Super Popular Chives (Allium schoenoprasum) seeds.
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Chives are members of the lily family grown for their leaves and flowers, which are equally popular in the garden and in the kitchen. Both onion and garlic chives are grown and used in a similar fashion. Some gardeners use onion and garlic chives as a perennial edging or border plant in a flower border or an herb garden. They also grow well in containers, both alone and in combination with other long-lived herbs such as rosemary.
Growing onion chives? You’re not alone. Many gardeners grow them for their leaves and rosy purple flowers, both of which boast a mild onion flavor. They grow well in the ground or any pot, even a small one, or the pockets of a strawberry jar.
The leaves of onion chives (Allium schoenoprasum) are hollow.
Chives prefer a rich, well drained soil and full sun/partial shade. Start seeds indoors about 4 weeks before the expected last spring frost; provide bottom heat is ideal, consistent moisture, and darkness. Sprouting occurs within 2-3 weeks; transplant 6-8" apart as soon as they grow big enough to handle, after chance of frost. To direct sow, plant the seeds after the last frost of spring 1/4" deep in rows 18" apart, thinning to 6-8" apart as soon as the seedlings appear. Chives also make great container plants!
Microgreens growing instructions: this is not the
only way to do microgreens, everyone will acquire their own techniques, but
here are the basics:
Cover the bottom of the container with an inch or two of
moistened potting soil/mix or coir. Flatten and level it with your hand or a
small piece of cardboard, taking care not to over-compress the
soil. Scatter seeds evenly on top of the soil. Press gently into the soil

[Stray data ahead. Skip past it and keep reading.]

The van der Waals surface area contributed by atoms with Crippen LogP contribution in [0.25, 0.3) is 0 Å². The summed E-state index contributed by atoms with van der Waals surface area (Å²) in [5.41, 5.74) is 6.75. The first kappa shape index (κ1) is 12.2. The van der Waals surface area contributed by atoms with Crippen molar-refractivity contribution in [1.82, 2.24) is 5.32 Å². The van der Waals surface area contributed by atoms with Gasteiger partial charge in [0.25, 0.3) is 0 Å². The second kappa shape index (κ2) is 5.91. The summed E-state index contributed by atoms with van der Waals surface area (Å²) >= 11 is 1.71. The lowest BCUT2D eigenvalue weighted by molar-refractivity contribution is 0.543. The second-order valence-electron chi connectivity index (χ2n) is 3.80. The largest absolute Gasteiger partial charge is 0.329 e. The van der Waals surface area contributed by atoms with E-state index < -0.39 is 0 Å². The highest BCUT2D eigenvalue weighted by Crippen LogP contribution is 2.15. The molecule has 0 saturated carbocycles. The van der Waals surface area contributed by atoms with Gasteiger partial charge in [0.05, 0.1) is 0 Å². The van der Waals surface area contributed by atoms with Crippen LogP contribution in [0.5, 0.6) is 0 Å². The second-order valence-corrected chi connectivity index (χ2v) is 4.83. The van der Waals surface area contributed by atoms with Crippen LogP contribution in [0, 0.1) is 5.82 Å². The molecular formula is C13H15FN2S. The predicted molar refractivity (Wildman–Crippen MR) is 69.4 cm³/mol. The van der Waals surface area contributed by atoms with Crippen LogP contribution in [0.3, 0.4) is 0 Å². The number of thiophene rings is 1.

using your hand or the cardboard. Cover the seeds with a thin layer of
soil. Dampen the surface with a mister. If you prefer, you can skip this step
and instead cover the container with a clear lid or plastic wrap until the
seeds are sprouted. While waiting for sprouts to appear, usually within
three to seven days, use the mister once or twice daily to keep the soil moist
but not wet. Once seeds have sprouted, remove the cover (if you've used
one) and continue to mist once or twice a day. Microgreens need about four
hours daily of direct sunlight to thrive. In winter months, some may need even
more. Leggy, pale greens are a sign of not enough sunlight. Light needs can
also be satisfied with a grow light that has a low heat output — you don't want
to scorch your delicate greens. Microgreens will be ready to harvest about
two to three weeks after planting. Look for the first set of "true
leaves" as a sign of readiness. Then grab your scissors and snip the
greens just above the soil line. To serve, wash the microgreens with water
and dry with paper towels or a salad spinner. Harvest and serve them
immediately for the freshest flavor, and add to soups, salads, sandwiches or
main dishes. Store remaining cut microgreens in a plastic bag in your refrigerator.